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HSR&D Citation Abstract

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Bertholet N, Daeppen JB, Studer J, Williams EC, Cunningham JA, Gmel G, Burnand B. A randomized trial of brief web-based prevention of unhealthy alcohol use: Participant self-selection compared to a male young adult source population. Internet interventions. 2020 Mar 1; 19:100298.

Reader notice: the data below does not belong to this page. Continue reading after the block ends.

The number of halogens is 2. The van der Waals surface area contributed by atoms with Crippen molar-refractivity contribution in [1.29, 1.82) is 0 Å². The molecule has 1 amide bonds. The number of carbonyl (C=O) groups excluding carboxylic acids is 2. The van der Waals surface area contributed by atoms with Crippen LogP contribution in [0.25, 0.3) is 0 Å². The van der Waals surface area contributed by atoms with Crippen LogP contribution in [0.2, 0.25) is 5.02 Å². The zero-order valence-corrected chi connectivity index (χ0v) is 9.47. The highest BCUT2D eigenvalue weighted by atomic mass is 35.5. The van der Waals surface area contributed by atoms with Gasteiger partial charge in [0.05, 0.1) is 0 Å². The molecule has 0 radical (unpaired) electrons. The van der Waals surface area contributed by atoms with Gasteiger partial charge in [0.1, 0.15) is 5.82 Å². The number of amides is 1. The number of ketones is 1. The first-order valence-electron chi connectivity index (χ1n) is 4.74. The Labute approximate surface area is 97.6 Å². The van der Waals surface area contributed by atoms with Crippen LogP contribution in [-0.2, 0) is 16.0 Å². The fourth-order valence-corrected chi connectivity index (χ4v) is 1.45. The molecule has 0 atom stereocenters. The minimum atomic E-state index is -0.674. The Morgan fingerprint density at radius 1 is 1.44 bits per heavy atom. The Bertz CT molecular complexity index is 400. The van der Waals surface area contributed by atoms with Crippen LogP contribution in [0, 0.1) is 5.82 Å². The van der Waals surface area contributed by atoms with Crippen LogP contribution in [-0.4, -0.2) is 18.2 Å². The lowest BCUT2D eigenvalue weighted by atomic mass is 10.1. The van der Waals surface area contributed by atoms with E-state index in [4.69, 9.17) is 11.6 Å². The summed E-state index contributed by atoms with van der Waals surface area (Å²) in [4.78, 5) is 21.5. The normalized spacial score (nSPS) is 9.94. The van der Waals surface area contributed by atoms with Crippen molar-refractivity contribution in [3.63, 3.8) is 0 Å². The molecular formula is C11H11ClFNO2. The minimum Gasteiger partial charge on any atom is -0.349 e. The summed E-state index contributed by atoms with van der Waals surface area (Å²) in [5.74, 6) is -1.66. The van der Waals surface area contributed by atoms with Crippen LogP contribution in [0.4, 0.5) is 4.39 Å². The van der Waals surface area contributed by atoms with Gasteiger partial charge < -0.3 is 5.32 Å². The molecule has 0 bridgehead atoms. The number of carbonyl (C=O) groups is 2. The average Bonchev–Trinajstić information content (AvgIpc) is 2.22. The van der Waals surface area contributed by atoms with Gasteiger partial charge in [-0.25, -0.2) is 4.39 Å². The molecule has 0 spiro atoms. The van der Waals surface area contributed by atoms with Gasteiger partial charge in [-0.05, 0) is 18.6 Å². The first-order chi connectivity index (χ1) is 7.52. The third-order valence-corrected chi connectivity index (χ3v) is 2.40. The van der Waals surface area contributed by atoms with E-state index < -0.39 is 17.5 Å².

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Abstract: Background: How much a randomized controlled trial (RCT) sample is representative of or differs from its source population is a challenging question, with major implications for generalizability of results. It is particularly crucial for freely-available web-based interventions tested in RCTs since they are designed to reach broad populations and could increase health disparities if they fail to reach the more vulnerable individuals. We assessed the representativeness of a sample of participants in a primary/secondary prevention web-based brief intervention RCT in relation to its source population. Then we compared those recruited to those not recruited in the RCT. Methods: There is a mandatory army recruitment process in Switzerland at age 19 for men. Between August 2010 and July 2011, 12,564 men (source population) attended two recruitment centers and were asked to answer a screening questionnaire on alcohol use. Among 11,819 (94.1%) who completed it, 7027 (59.5%) agreed to participate in a longitudinal cohort study with regular assessments. In 2012, these participants were invited to a web-based brief intervention RCT. Participation was not dependent on the presence or quantity of alcohol use. We assessed the representativeness of the RCT sample in relation to the source population and compared participants recruited/not recruited in the RCT with respect to education level and alcohol use. Results: The RCT sample differed from the source population: individuals 20 and over were significantly less represented (34.3% vs 37.9%,   =  0.006), as were those with lower education level (58.6% vs 63.0%,   =  0.0009). The prevalence of any alcohol use was higher in the RCT population (92.3% vs 90.6%,   =  0.03) but unhealthy alcohol use was less represented (37.1% vs 43.2%,   <  0.0001). Differences on alcohol use measures and education were similarly found when those recruited in the RCT were compared to those who were not, including in a multivariable model, showing independent associations between less unhealthy alcohol use and higher education and recruitment in the RCT. Conclusions: RCT participants differed from other members of the source population, with those participating in the RCT having higher prevalence of any alcohol use but lower levels of consumption and lower prevalence of indicators of unhealthy alcohol use. Individuals with higher education were overrepresented in the RCT sample. Selection bias may exist at both ends of the drinking spectrum and individuals with some indicators of greater vulnerability were less likely to participate. Results of web-based studies may not adequately generalize to the general population.Trial registration: The trial was registered at current controlled trials: ISRCTN55991918.

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